The sequence is chaotic and cathartic—and much too short, which is where the weakness lies. The viewer is left slightly dissatisfied, wanting more.

Questioned about this, producer Elizabeth Topp explained that they used all possible footage of the Monday-night bacchanalia; but with only one camera—and no possibilities of a re-shoot for another year—they could only capture so much. “The finale was so chaotic,” she says. “The whole Carnival was completely out of control. That’s the nature of a documentary: it’s so organic. You just go with what you have.”

It was a worthwhile effort.

Donna Yawching

Jab! can be ordered online through: trinidadmusicstore.com
In Toronto it is available at A Different Booklist, 746 Bathurst Street

 


Soca puzzler

The first seconds of the film Soca Power in Trinidad and Tobago show the power of Machel Montano as he commands the crowd at his Rezzarek Alternative Concert 5, held at the National Stadium in 2007.

“Take off your clothes,” he says, and, as the camera scans the crowd of thousands pressed together, prancing, chipping and wining in unison, we see many young men have already removed their shirts.

Now in his early 30s Montano, with a career dotted by success, innovation, controversy and spectacular disaster, has produced a body of work that guarantees crowd frenzy.

He is the most popular and prolific soca performer of his generation, and if you are ever in Trinidad and Tobago for Carnival, you’ll be sure to hear at least one of his hits within half an hour at any venue on Carnival Monday and Tuesday. Even veterans of the art form cannot challenge this position.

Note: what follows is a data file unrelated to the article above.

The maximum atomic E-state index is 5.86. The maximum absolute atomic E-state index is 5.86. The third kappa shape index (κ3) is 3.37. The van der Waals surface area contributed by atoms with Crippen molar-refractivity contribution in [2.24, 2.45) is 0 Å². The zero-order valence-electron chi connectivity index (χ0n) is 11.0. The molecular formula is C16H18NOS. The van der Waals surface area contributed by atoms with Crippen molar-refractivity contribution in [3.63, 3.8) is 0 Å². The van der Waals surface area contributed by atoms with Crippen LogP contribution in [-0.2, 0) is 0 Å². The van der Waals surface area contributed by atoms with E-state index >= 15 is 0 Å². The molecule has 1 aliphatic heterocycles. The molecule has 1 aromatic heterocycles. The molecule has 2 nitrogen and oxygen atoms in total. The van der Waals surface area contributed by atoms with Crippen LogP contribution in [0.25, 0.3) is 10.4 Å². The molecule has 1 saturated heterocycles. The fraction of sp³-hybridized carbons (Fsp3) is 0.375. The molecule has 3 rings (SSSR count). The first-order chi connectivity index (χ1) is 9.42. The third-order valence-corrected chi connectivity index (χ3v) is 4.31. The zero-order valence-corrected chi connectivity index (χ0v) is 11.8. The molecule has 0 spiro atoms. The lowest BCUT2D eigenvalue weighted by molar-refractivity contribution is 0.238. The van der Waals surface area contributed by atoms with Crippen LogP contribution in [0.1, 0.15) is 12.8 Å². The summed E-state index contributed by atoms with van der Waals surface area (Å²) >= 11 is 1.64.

But you couldn’t grasp this from watching Soca Power. Without the help of any narration or even identification bars on the screen, with only the packaging blurb for guidance, the purchaser of this DVD may find it difficult to navigate.

Interviews are conducted in close-up frames to convey intimacy and intensity, but again, no context is provided. Montano talks about the thinking behind the Rezzarek show and his feelings about the music: “Soca is the fuel, or the energy, to keep Carnival rolling down the streets, where the people are parading or anywhere.”

Bunji Garlin (Antonio Alvarez), “the master of Ragga Soca,” according to the blurb, talks about where he is from, explains the thinking behind his lyrics, compares himself to the Midnight Robber, and observes: “Soca is a branch off the calypso tree and ragga is a branch off the soca tree.” The director or producer might have found it prudent here to introduce a producer or musician to explain the musical differences between these genres—but did not.

Fay Ann Lyons has done enough in her own career to be included in this film, but is not credited with winning two Road March titles: instead she is described as “daughter of legendary soca artiste Superblue,” and during the film it emerges that she is married to Alvarez. She explains some of the intricacies of wining and a bit about how she believes her father revolutionised soca.

Isaac Blackman, the other principal of the film, “son of Ras Shorty I, the creator of soca” is like the Sesame Street segment that goes, “One of these things is not like the others.” He works the Praise Circuit, while the others work the fetes. A small segment of the film captures his brother’s wedding, a beautiful ceremony—but what is its relevance to the story of soca’s power in Trinidad and Tobago?

This film has a great soundtrack and some of the editing is superb, but it struggles to keep its focus, and it wouldn’t hurt to give viewers a little more guidance. Then they might recognise the work of Peter Minshall on Montano’s concert stage, or understand why Carnival is soca power’s most charged display. I was left feeling Claude Santiago has not created “the best ever film on soca music,” but has only scratched the surface.

Soca Power in Trinidad and Tobago
Directed by Claude Santiago
ADN Productions, Maturity Music and Trace TV

Tracy Assing